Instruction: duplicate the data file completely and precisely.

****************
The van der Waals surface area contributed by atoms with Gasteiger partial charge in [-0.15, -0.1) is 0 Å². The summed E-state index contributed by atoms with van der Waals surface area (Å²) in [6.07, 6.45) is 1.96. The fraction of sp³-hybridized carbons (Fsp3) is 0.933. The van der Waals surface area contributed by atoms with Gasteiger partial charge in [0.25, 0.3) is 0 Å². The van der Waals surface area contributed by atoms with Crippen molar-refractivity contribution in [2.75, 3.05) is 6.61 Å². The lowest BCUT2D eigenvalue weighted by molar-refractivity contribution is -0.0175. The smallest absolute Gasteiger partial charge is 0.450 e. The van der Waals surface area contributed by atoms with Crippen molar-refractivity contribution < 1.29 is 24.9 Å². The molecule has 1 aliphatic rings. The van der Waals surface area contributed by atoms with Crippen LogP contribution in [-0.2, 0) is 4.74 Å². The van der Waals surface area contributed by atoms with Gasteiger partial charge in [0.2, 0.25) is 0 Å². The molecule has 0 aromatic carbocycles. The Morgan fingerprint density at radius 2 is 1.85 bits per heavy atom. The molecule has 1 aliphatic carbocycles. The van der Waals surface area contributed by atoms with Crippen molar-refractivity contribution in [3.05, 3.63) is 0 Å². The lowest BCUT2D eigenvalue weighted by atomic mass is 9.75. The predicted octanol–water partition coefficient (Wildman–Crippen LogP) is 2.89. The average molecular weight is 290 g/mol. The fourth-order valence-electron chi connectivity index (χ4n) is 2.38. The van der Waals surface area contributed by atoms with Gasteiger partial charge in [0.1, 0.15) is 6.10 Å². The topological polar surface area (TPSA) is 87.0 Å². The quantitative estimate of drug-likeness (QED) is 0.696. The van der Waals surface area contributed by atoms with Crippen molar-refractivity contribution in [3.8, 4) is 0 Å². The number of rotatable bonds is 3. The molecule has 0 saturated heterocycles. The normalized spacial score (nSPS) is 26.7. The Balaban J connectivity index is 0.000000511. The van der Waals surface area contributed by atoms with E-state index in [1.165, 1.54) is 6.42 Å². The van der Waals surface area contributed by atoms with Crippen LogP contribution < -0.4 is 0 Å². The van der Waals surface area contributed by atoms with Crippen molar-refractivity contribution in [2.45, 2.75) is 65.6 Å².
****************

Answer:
The van der Waals surface area contributed by atoms with Gasteiger partial charge in [-0.15, -0.1) is 0 Å². The summed E-state index contributed by atoms with van der Waals surface area (Å²) in [6.07, 6.45) is 1.96. The fraction of sp³-hybridized carbons (Fsp3) is 0.933. The van der Waals surface area contributed by atoms with Gasteiger partial charge in [0.25, 0.3) is 0 Å². The van der Waals surface area contributed by atoms with Crippen molar-refractivity contribution in [2.75, 3.05) is 6.61 Å². The lowest BCUT2D eigenvalue weighted by molar-refractivity contribution is -0.0175. The smallest absolute Gasteiger partial charge is 0.450 e. The van der Waals surface area contributed by atoms with Crippen molar-refractivity contribution < 1.29 is 24.9 Å². The molecule has 1 aliphatic rings. The van der Waals surface area contributed by atoms with Crippen LogP contribution in [-0.2, 0) is 4.74 Å². The van der Waals surface area contributed by atoms with Gasteiger partial charge in [0.2, 0.25) is 0 Å². The molecule has 0 aromatic carbocycles. The Morgan fingerprint density at radius 2 is 1.85 bits per heavy atom. The molecule has 1 aliphatic carbocycles. The van der Waals surface area contributed by atoms with Crippen molar-refractivity contribution in [3.05, 3.63) is 0 Å². The lowest BCUT2D eigenvalue weighted by atomic mass is 9.75. The predicted octanol–water partition coefficient (Wildman–Crippen LogP) is 2.89. The average molecular weight is 290 g/mol. The fourth-order valence-electron chi connectivity index (χ4n) is 2.38. The van der Waals surface area contributed by atoms with Gasteiger partial charge in [0.1, 0.15) is 6.10 Å². The topological polar surface area (TPSA) is 87.0 Å². The quantitative estimate of drug-likeness (QED) is 0.696. The van der Waals surface area contributed by atoms with Crippen molar-refractivity contribution in [3.8, 4) is 0 Å². The number of rotatable bonds is 3. The molecule has 0 saturated heterocycles. The normalized spacial score (nSPS) is 26.7. The Balaban J connectivity index is 0.000000511. The van der Waals surface area contributed by atoms with E-state index in [1.165, 1.54) is 6.42 Å². The van der Waals surface area contributed by atoms with Crippen LogP contribution < -0.4 is 0 Å². The van der Waals surface area contributed by atoms with Crippen molar-refractivity contribution in [2.45, 2.75) is 65.6 Å².